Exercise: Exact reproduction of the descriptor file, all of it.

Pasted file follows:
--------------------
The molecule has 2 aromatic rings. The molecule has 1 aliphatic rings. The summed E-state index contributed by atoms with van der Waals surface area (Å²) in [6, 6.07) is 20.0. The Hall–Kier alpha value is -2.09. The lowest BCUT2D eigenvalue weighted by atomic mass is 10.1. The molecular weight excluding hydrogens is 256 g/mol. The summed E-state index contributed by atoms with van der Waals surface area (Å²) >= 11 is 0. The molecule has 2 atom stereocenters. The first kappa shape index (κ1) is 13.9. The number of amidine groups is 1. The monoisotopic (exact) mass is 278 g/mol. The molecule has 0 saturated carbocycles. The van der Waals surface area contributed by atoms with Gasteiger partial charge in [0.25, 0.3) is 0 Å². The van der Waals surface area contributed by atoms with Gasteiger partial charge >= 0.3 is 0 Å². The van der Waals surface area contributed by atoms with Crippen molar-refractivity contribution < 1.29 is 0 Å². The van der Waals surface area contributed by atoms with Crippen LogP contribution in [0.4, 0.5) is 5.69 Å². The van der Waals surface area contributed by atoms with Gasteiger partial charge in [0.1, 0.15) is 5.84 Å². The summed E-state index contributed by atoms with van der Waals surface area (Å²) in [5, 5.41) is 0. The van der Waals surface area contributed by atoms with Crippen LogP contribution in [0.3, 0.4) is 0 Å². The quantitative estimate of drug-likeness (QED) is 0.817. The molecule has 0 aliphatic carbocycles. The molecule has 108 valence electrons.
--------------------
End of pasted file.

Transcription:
The molecule has 2 aromatic rings. The molecule has 1 aliphatic rings. The summed E-state index contributed by atoms with van der Waals surface area (Å²) in [6, 6.07) is 20.0. The Hall–Kier alpha value is -2.09. The lowest BCUT2D eigenvalue weighted by atomic mass is 10.1. The molecular weight excluding hydrogens is 256 g/mol. The summed E-state index contributed by atoms with van der Waals surface area (Å²) >= 11 is 0. The molecule has 2 atom stereocenters. The first kappa shape index (κ1) is 13.9. The number of amidine groups is 1. The monoisotopic (exact) mass is 278 g/mol. The molecule has 0 saturated carbocycles. The van der Waals surface area contributed by atoms with Gasteiger partial charge in [0.25, 0.3) is 0 Å². The van der Waals surface area contributed by atoms with Gasteiger partial charge >= 0.3 is 0 Å². The van der Waals surface area contributed by atoms with Crippen molar-refractivity contribution < 1.29 is 0 Å². The van der Waals surface area contributed by atoms with Crippen LogP contribution in [0.4, 0.5) is 5.69 Å². The van der Waals surface area contributed by atoms with Gasteiger partial charge in [0.1, 0.15) is 5.84 Å². The summed E-state index contributed by atoms with van der Waals surface area (Å²) in [5, 5.41) is 0. The van der Waals surface area contributed by atoms with Crippen LogP contribution in [0.3, 0.4) is 0 Å². The quantitative estimate of drug-likeness (QED) is 0.817. The molecule has 0 aliphatic carbocycles. The molecule has 108 valence electrons.